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Pandemics transmission-Lessons from history

by insights_blog_admin

2020 is a year that most people might want to forget. However, history teaches us some important lessons. These are lessons that we need to imbibe and learn from. COVID 19 is not the first pandemic that the world is handling. And it will not be the last. Experts have argued that this had been one of the fastest spreads that we have seen as far as pandemics go. The logic is that in an interconnected world, of the type that we live in today, pandemics spread at breakneck speeds. An analysis of the past major pandemics shows us some interesting similarities

Past pandemics- Spread Patterns:

1889: Russian Flu

The first significant flu pandemic started in Siberia and Kazakhstan, traveled to Moscow, and made its way into Finland and then Poland, where it moved into the rest of Europe. By the following year, it had crossed the ocean into North America and Africa. By the end of 1890, 360,000 had died.Basically the spread started in Russia moving over the land borders and crossed the ocean.  Probably from the first set of cases to the peak and reduction of cases took about 18 months.

1918: Spanish Flu

The avian-borne flu that resulted in 50 million deaths worldwide, the 1918 flu was first observed in Europe, the United States and parts of Asia before swiftly spreading around the world. At the time, there were no effective drugs or vaccines to treat this killer flu strain. Wire service reports of a flu outbreak in Madrid in the spring of 1918 led to the pandemic being called the “Spanish flu.”

The first wave started in the spring of 1918, with a mild variant, the second wave started in the fall of 2018, which was a virulent wave and the third wave started in winter 1918-1919 which was a less virulent wave.  In all 50-100 million people died.  The disease was suspected to be transmitted across the world by soldiers returning from the 1st world war.  But even in those days without air travel, the rapid global transmission of the disease which lasted about 18 month tells us something about the astounding power of pandemics to spread rapidly

1957: Asian flu

Starting in Asia and spreading throughout China and then into the United States, the Asian flu became widespread in England where, over six months, 14,000 people died. . It was first reported in Singapore in February 1957, Hong Kong in April 1957, and in coastal cities in the United States in summer 1957.A second wave followed in early 1958, causing an estimated total of about 1.1 million deaths globally, with 116,000 deaths in the United States alone. A vaccine was developed, effectively containing the pandemic.  The vaccine, invented by  microbiologist Maurice Hilleman was initially available in limited quantities in the developed world, but its rapid deployment later on helped saved many lives.  H2N2 influenza virus continued to be transmitted until 1968, when it transformed via antigenic shift into influenza A virus subtype H3N2, the cause of the 1968 influenza pandemic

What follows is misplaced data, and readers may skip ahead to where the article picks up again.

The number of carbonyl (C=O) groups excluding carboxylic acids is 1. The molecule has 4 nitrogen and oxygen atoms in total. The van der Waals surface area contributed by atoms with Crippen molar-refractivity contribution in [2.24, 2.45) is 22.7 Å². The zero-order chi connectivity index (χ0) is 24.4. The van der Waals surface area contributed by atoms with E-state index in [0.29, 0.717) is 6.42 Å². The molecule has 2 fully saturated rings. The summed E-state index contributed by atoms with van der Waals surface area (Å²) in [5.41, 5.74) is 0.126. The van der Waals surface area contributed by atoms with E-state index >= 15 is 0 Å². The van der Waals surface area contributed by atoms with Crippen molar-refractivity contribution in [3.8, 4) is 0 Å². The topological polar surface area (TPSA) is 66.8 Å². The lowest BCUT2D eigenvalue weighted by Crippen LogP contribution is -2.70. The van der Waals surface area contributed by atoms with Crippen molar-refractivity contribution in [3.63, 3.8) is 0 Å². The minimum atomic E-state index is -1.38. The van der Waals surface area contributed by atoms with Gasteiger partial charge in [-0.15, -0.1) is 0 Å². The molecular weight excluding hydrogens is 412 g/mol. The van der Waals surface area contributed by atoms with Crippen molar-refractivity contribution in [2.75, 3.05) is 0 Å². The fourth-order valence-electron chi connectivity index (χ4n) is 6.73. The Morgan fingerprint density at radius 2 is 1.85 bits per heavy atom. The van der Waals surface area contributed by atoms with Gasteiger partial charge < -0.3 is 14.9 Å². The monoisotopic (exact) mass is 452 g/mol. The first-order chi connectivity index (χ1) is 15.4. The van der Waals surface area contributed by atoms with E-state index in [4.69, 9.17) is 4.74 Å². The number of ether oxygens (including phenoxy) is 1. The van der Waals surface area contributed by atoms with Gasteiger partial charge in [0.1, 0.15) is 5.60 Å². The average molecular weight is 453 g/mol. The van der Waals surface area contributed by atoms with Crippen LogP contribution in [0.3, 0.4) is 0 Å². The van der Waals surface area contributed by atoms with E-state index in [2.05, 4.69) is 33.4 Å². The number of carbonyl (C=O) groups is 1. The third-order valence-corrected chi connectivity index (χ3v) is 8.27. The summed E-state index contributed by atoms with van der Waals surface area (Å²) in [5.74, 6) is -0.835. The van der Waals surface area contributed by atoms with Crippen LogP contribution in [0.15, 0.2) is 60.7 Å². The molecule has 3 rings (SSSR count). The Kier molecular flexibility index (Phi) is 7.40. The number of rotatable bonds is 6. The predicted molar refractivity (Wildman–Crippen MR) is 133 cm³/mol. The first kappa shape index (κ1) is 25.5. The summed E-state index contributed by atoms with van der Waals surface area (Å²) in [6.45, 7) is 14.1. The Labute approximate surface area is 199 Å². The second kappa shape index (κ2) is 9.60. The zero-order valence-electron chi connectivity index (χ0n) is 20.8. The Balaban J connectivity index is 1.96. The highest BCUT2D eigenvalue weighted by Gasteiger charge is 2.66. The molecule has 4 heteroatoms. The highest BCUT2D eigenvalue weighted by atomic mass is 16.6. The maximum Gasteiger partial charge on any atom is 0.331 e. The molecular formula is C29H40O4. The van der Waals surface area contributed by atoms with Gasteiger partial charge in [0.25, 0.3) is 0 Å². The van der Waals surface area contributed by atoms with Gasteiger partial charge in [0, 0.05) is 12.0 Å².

2003: SARS

First identified in 2003 after several months of cases, Severe Acute Respiratory Syndrome is believed to have possibly started with bats, spread to cats and then to humans in China, followed by 26 other countries, infecting 8,096 people, with 774 deaths. Although it caused a lot of alarm, SARS ended up seeing a lot less transmission compared to what the global transmission expectations were. Quarantine efforts proved effective and by July, the virus was contained and hasn’t reappeared since.SARS was seen by global health professionals as a wake-up call to improve outbreak responses, and lessons from the pandemic were used to keep diseases like H1N1, Ebola and Zika under control.


On March 11, 2020, the World Health Organization announced that the COVID-19 virus was officially a pandemic after barreling through 114 countries in three months and infecting over 118,000 people. As the dust is yet to settle, the pandemic has now infected close to 100 million people worldwide and has killed over 2 Million.  On to its 2nd or 3rdwave in some countries, global travel bans have reduced transmission but have not ended itLike the 1957 pandemic, the expectation is that the recently launched vaccines will eventually reduce spread but will not eradicate it.  It will live in some form in this world for sometime to come.

All the above cases tell us that irrespective of which times we live in, epidemics become pandemics because they spread rapidly.  In many cases, the time period of initial onset to peak to reduction took about 12-18 months, spread across 2-3 waves.  What is fascinating is that this pattern of global spread, growth and reduction was similar, in 1918 and then again more than a century later in 2020.  And these were two very different worlds.  If a time traveler were to travel from 1918 to 2020, she might be amazed by how much the world has changed, but also be chastened by the fact that when it came to pandemics, some of it has remained the same.

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